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I want to search like this: the user inputs e.g. "murrays", and the search result will show both records containing "murrays" and records containing "murray's". What should I do in my query.pl?

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Do you mean that when you search for "murrays", names like "murray's" will also come up? –  Roee Adler Jul 29 '09 at 7:12
yes right user search for "murrays", names like "murray's" will also come up –  mehul Jul 29 '09 at 7:13

10 Answers 10

Quick and dirty:

SELECT * FROM myTable WHERE REPLACE(name, '\'', '') = 'murrays'
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Nice one. ......... –  Peter Perháč Jul 29 '09 at 11:23
This is pretty much the easiest/quickest way! –  James Jul 29 '09 at 11:36
Assuming of course you are pre-processing the search string and removing the apostrophe beforehand... –  James Jul 29 '09 at 11:38
It'll work, yes, but on a big data set you'll hit a bit speed penalty as you are having to pre-parse every "name" before comparison. –  Richy B. Jul 29 '09 at 13:02
Thats what i meant by quick and dirty. But any solution is going to have this problem at some point. You have to remove the character to do the comparison. It's just a question of when, and how, you do it. –  Jack Ryan Jul 29 '09 at 13:08

This won't help if you absolutely need to do these queries in SQL, but if you can set up a Lucene search index for it, you gain a lot of this kind of "fuzzy search" functionality. Note though that Lucene is quite a complex topic by itself.

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Good work on the question title :) –  Roee Adler Jul 29 '09 at 7:35
Draws a lot more attention, doesn't it? Good job deciphering the original question. :D –  deceze Jul 29 '09 at 7:44

What do you think about using the SOUNDEX function and the SOUNDS LIKE operator ?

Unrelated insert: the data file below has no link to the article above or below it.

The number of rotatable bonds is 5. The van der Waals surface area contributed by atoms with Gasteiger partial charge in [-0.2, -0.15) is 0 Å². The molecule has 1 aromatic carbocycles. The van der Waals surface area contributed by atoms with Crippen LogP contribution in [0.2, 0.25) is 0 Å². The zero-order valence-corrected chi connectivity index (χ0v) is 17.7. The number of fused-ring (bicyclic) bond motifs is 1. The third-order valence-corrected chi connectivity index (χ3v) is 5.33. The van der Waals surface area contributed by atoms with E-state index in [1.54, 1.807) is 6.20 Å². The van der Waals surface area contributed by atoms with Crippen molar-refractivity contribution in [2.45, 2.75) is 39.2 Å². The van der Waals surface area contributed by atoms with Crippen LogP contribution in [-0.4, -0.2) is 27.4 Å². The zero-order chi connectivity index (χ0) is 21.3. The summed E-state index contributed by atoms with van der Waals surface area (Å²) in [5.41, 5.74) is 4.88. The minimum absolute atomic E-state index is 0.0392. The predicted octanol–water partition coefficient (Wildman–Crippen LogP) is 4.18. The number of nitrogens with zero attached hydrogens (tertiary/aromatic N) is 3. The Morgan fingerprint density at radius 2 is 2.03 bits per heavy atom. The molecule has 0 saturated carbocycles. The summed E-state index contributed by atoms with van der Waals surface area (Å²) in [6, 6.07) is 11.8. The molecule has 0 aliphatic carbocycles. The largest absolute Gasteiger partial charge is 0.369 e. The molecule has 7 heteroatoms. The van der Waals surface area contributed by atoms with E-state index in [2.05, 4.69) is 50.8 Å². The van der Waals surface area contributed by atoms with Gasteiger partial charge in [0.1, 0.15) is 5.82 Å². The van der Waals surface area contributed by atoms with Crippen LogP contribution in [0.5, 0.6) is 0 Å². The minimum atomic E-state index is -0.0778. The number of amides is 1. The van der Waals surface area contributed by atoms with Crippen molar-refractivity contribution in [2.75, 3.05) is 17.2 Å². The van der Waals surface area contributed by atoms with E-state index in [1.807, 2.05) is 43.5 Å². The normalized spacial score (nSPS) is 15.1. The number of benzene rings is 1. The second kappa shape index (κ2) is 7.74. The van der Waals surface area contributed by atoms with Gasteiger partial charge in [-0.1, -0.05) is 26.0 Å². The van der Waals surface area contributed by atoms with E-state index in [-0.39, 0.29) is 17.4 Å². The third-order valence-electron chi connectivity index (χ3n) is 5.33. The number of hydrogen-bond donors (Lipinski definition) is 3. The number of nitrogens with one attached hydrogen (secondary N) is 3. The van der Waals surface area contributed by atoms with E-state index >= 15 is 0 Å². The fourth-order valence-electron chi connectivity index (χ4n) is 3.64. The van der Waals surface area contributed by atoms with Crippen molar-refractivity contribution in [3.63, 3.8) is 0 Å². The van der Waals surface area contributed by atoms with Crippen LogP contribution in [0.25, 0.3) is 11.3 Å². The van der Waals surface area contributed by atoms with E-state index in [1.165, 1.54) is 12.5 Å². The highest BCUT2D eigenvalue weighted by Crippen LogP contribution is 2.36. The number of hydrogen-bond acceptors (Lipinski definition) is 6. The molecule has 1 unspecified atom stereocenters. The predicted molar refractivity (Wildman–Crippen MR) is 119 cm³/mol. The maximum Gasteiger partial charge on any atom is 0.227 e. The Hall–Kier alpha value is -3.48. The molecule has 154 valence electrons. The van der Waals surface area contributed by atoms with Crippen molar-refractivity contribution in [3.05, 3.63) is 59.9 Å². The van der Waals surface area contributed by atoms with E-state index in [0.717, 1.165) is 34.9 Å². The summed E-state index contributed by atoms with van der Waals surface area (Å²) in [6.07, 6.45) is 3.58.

That way, you can simply do:

SELECT * from USERS WHERE name SOUNDS LIKE 'murrays'

I'm pretty sure it doesn't work for every case, and perhaps it is not the most efficient way to solve the problem, but it could fit your needs.

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It's definitely an option, but it will come with a computational penalty. It'll really depend on exactly what the original poster is asking to do (a single test case doesn't help us pick the "best" solution). –  Richy B. Jul 29 '09 at 10:54

What you could do is create an extra field in the database, which contains the data with all special characters stripped from it, and search there. A bit lame, I know. Looking forward to see smarter answers ;)

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+1 for an indexable solutions - all replace(column, '\'', '') will ignore all indexes –  cjk Jul 29 '09 at 11:37

I would first build a search column which has the text without punctuation and then search on that. Otherwise you'll have have to have a series of regular expressions to search against or check individual records in PHP for matching: both of which are computational intensive operations.

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Maybe something like this: (untested!)

SELECT * FROM users WHERE REPLACE(user_name, '\'', '') = "murrays"
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If this is for single word searching, you could try using Soundex or Metaphone functions? These would handle sounds-like as well as spelling

Not sure if MySQL has these, but PHP does (which would require separate columns to hold these values).

Otherwise, Richy's no-punctuation extra column seems best.

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You could try adding a replace to your query like this

replace(name, '''','')

to temporarily get rid of the apostrophes for the match.

select name from nametable where name = replace(name,'''','');
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That wont work backwards. –  Peter Boughton Jul 29 '09 at 7:26

This query should be able to pick up "murrays" or "murray's".

var inputStr = "murrays";
inputStr = String.Replace("'", "\'", inputStr);
SELECT * FROM ATable WHERE Replace(AField, '\'', '') = inputStr OR AField = inputStr
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  1. strip user input and names in database from all non-letter characters.
  2. Use levenstein distance or soundex to find murrays with murray or marrays. This is optional but your users would love that.
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